Undoubtedly. Nowadays, for example, you can no longer use words like “negro”. I remember, however, that Goffredo Parise, in Gli americani a Vicenza [published in the series “Cahiers de l’Hôtel de Galliffet”, directed by Paolo Grossi], used the term on several occasions and spoke of almost “scimmieschi” (“monkey-like”) features to describe Americans. I confess that I found it very difficult to translate these things and I remember talking to a writer friend of mine, Marta Morazzoni, about this. She told me that I had no right to cancel this aspect because the text was inextricably linked to the period in which it was written. You cannot always be politically correct. I can give you another example: I am currently translating another book by Maria Messina and I need to find a solution for the expression “l’insegnante di musica” (“music teacher”). Should I use the male form professeur or the female form professeure? If I were to choose the latter, I would feel that I was almost violating the text, that I wanted to adapt it to our times. And I still haven’t found a solution that convinces me…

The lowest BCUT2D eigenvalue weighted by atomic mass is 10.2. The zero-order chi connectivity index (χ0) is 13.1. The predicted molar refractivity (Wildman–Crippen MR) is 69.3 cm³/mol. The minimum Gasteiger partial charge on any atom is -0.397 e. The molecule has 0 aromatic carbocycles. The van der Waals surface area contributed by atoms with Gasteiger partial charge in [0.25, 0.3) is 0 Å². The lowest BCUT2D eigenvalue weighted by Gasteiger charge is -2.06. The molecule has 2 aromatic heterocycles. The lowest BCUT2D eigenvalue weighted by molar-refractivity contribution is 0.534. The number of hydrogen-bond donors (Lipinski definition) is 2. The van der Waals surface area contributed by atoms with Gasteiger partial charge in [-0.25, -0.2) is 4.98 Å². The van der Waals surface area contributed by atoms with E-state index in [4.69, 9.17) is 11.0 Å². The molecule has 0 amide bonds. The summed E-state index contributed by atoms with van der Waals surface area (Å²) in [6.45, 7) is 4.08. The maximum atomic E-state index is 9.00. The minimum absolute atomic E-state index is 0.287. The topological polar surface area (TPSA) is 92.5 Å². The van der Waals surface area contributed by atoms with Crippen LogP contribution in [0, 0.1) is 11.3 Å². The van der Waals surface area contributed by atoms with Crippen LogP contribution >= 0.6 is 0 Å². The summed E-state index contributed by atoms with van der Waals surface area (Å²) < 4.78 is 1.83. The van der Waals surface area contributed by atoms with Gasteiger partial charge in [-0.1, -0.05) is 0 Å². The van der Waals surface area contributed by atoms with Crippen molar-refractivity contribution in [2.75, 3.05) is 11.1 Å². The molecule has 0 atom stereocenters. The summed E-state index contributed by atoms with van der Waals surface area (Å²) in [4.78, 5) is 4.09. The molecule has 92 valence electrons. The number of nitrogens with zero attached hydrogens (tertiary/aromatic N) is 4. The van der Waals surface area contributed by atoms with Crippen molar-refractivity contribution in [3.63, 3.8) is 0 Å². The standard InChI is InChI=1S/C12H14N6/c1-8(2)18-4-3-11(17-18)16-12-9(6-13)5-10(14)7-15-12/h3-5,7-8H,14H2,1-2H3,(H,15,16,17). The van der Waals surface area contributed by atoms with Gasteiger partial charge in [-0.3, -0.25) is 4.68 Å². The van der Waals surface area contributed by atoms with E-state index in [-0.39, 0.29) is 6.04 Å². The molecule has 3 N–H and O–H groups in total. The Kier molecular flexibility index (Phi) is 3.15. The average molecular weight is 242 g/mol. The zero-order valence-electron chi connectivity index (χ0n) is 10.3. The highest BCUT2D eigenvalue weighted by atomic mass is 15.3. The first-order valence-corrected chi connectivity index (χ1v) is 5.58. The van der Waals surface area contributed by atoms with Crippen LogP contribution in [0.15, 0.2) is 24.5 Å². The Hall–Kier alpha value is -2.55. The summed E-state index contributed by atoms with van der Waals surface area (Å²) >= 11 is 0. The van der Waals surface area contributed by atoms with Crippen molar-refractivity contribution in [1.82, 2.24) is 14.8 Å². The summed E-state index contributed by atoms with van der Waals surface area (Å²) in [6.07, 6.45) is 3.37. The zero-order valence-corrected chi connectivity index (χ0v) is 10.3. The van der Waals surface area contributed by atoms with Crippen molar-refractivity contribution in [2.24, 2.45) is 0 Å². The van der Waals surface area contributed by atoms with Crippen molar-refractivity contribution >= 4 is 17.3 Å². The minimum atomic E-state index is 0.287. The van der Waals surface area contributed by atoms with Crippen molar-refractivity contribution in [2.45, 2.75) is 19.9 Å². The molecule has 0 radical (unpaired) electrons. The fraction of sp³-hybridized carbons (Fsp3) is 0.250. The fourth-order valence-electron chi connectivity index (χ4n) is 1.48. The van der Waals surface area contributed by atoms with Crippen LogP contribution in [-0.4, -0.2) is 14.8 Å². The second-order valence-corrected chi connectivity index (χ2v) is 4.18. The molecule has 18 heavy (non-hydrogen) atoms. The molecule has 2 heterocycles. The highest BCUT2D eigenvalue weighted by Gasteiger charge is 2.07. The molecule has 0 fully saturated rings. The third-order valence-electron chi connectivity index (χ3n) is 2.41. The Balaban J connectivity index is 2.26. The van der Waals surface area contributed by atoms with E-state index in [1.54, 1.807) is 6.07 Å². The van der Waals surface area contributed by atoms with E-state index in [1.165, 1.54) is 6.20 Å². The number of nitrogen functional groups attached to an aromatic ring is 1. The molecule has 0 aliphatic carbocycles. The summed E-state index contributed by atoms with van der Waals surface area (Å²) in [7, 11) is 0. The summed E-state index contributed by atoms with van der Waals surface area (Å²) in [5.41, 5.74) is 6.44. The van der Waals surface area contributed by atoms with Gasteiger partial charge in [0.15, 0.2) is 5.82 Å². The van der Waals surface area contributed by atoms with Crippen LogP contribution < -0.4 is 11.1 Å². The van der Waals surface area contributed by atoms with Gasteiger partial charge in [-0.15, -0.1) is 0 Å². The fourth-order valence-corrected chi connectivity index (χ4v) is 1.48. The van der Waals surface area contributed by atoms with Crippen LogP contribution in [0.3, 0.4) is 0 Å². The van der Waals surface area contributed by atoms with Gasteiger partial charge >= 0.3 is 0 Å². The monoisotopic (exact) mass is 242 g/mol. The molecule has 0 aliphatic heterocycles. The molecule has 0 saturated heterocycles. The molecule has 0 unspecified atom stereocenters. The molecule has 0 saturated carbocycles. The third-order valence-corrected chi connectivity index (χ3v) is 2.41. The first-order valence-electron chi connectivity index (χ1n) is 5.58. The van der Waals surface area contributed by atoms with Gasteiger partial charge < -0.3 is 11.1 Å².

In the case of Pirandello, you said there were two of you translating the text. When you translated Magrelli’s Nel condominio di carne and Addio al calcio. Novanta racconti da un minuto, you also worked together with another translator: René Corona. What is your opinion as regards collaborative translation?